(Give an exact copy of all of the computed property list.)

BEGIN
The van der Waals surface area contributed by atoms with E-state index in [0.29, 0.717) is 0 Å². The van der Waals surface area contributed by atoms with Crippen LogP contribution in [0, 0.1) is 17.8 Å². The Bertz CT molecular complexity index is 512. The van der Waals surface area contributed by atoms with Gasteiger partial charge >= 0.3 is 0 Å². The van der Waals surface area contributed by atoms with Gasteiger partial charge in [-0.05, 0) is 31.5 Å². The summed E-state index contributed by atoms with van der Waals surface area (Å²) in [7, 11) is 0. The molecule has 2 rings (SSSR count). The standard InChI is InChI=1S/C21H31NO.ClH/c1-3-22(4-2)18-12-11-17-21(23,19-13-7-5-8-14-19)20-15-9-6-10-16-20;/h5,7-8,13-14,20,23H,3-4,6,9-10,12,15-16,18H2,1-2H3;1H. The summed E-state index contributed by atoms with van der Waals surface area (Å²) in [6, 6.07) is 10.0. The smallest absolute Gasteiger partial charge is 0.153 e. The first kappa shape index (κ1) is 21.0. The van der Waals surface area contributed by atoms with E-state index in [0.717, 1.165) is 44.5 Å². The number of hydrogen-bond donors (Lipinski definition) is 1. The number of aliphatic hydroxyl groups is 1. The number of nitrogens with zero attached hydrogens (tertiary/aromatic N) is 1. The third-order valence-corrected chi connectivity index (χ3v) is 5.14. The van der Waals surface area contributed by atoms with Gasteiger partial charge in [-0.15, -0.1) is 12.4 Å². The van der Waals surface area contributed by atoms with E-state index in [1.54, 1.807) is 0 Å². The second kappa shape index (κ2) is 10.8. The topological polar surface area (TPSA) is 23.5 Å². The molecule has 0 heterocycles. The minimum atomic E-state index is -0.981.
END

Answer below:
The van der Waals surface area contributed by atoms with E-state index in [0.29, 0.717) is 0 Å². The van der Waals surface area contributed by atoms with Crippen LogP contribution in [0, 0.1) is 17.8 Å². The Bertz CT molecular complexity index is 512. The van der Waals surface area contributed by atoms with Gasteiger partial charge >= 0.3 is 0 Å². The van der Waals surface area contributed by atoms with Gasteiger partial charge in [-0.05, 0) is 31.5 Å². The summed E-state index contributed by atoms with van der Waals surface area (Å²) in [7, 11) is 0. The molecule has 2 rings (SSSR count). The standard InChI is InChI=1S/C21H31NO.ClH/c1-3-22(4-2)18-12-11-17-21(23,19-13-7-5-8-14-19)20-15-9-6-10-16-20;/h5,7-8,13-14,20,23H,3-4,6,9-10,12,15-16,18H2,1-2H3;1H. The summed E-state index contributed by atoms with van der Waals surface area (Å²) in [6, 6.07) is 10.0. The smallest absolute Gasteiger partial charge is 0.153 e. The first kappa shape index (κ1) is 21.0. The van der Waals surface area contributed by atoms with E-state index in [0.717, 1.165) is 44.5 Å². The number of hydrogen-bond donors (Lipinski definition) is 1. The number of aliphatic hydroxyl groups is 1. The number of nitrogens with zero attached hydrogens (tertiary/aromatic N) is 1. The third-order valence-corrected chi connectivity index (χ3v) is 5.14. The van der Waals surface area contributed by atoms with Gasteiger partial charge in [-0.15, -0.1) is 12.4 Å². The van der Waals surface area contributed by atoms with E-state index in [1.54, 1.807) is 0 Å². The second kappa shape index (κ2) is 10.8. The topological polar surface area (TPSA) is 23.5 Å². The molecule has 0 heterocycles. The minimum atomic E-state index is -0.981.